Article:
It’s not done until it’s done. Every good loan officer will tell you that when you are in the process of getting a mortgage, and you haven’t closed on the deal yet. So, one wrong move, and you could possibly hurt your chances of getting the loan you need to buy the house you want, says Kevin Maher, community outreach coordinator for DebtHelper.com in West Palm Beach. Fla.
Realtors tell him horror stories of what people did to mess up their pending mortgages.
“For instance, one lady thought a new Lexus would look great in her new driveway. Well, she got the Lexus and not the driveway or the house,” he said.
If you take out another loan or credit of any kind, no matter how big or small, you are changing your debt-to-income ratio which can affect your score and about ability to get the interest rate you were hoping for, he says.
Maher counsels people and teaches first-time homebuyers on how the process of getting a mortgage works and all the things not to do.
Here are some of his no-no’s when you are in the process of buying a house and getting a mortgage:
1. Don’t Do Anything that Changes Your Credit
You’ve dreamed of having a new Jacuzzi in your backyard. So, the outdoor store was having a great deal with 24 months same as cash deal. You figured it would look amazing on your new patio. But you forgot, it isn’t your house yet and the loan hasn’t gone through completely.
Oops. Slow down those dreams. Remember that you must be patient during the mortgage process and not go out and put a bunch of things on credit or get new credit cards.
“You don’t want to buy anything new. Don’t add any debt to your existing credit, not until you close,” Maher says.
If you make a major purchase and put it on a credit card or take out a personal loan for it, your debt-to-income ratio goes up. The ratio shows lenders if you have a good balance of debt and money coming in. It basically is the amount of debt you have acquired from your student loans to credit cards compared to your monthly income. The lower your ratio, the better for you.
2. Don’t Change Jobs
Your dream job just came along, and you took it before your mortgage was approved. Plus, the new job is with a different company doing something completely different than what you told your loan officer you do for a living.
Oh no. That’s not good. This could have a big impact on the approval of your loan even if you will be making more money. Income, when it comes to mortgages, is not only about what you make at the present time but also viewed through a scope of the past and future. Lenders assess whether the income is good, dependable and likely to continue. And even when the loan is clear for closing, all lenders verify employment within three days of closing.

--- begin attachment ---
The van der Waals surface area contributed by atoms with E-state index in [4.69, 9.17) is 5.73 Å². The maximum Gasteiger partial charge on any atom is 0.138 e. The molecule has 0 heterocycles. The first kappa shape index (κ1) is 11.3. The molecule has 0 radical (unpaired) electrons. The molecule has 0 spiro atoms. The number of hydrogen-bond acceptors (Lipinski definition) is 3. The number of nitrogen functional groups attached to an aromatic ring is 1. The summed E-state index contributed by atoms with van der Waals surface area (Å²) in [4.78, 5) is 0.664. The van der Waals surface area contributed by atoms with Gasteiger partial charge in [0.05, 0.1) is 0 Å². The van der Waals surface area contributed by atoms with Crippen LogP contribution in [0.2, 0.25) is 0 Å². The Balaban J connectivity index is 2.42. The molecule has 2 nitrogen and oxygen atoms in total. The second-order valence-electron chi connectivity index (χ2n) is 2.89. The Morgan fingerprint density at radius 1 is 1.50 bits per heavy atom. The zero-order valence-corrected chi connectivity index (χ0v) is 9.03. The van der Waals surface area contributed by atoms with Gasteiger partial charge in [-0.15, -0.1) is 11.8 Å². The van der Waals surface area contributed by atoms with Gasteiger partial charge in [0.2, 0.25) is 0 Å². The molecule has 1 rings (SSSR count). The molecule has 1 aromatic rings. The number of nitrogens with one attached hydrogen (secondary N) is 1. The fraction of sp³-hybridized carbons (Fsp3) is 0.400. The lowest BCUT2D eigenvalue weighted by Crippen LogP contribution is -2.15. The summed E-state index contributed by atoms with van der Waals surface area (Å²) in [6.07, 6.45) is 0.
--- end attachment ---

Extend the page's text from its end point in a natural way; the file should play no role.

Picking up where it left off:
But if you have to change jobs during the loan process, you need to talk with your lending officer. The officer will most likely need more documentation plus a month of pay stubs, too, Maher says.
3. Don’t Co-Sign a Loan with Anyone
Maher hates co-signing in any situation, but it’s really not good if you are hoping to get a mortgage approved.
“There is nothing worse than when an elderly couple helps their grandson get a loan for a car. He promises to pay the loan. He doesn’t, and then the car is repossessed. That hurts the grandparents’ credit score, too,” he says.
If you really want to help someone who needs financial help, Maher suggests giving them $500 to open a secured credit card and let them build their own credit. But never ever co-sign a loan with them no matter who they are.
4. Don’t Come Up with Money You Can’t Document
Aunt Jane cleaned out her apartment and found $3,000 stashed in all her books. You are her favorite niece. So she gives you the cash to help you with your new house. You stick it in your savings account a few weeks before you close on the house.
It sounds great, but the lender will be checking on things before the loan is approved. If all of a sudden, a big chunk of money appears in your account, suspicions could arise.
“Lenders want to know you really saved the money yourself, or they need to know that you got the money legitimately. It has to be traceable and documented,” Maher says.
Your aunt can give you the money. But there has to be a canceled check, and she might have to write a letter saying where she got the money.
“Bankers don’t like cash mysteries,” he says.
5. Don’t Give Realtor Pre-Approval Letter with Too High of an Amount
OK. By now, you should know what you are comfortable with when it comes to your debts and disposable income. When you get that pre-approval letter from your lender for amount that is higher than you are comfort paying, then ask him or her to lower that amount if the lower amount is what makes sense for your budget, Maher says.
“Higher prices mean higher commission, so don’t tempt the realtor to tempt you,” he says. “If the person you are relying on for advice is going to gain monetarily if you take that advice, you better shop around, do your own research and read everything. Even if it’s a friend or a relative, you are always the one ultimately responsible for your decisions.”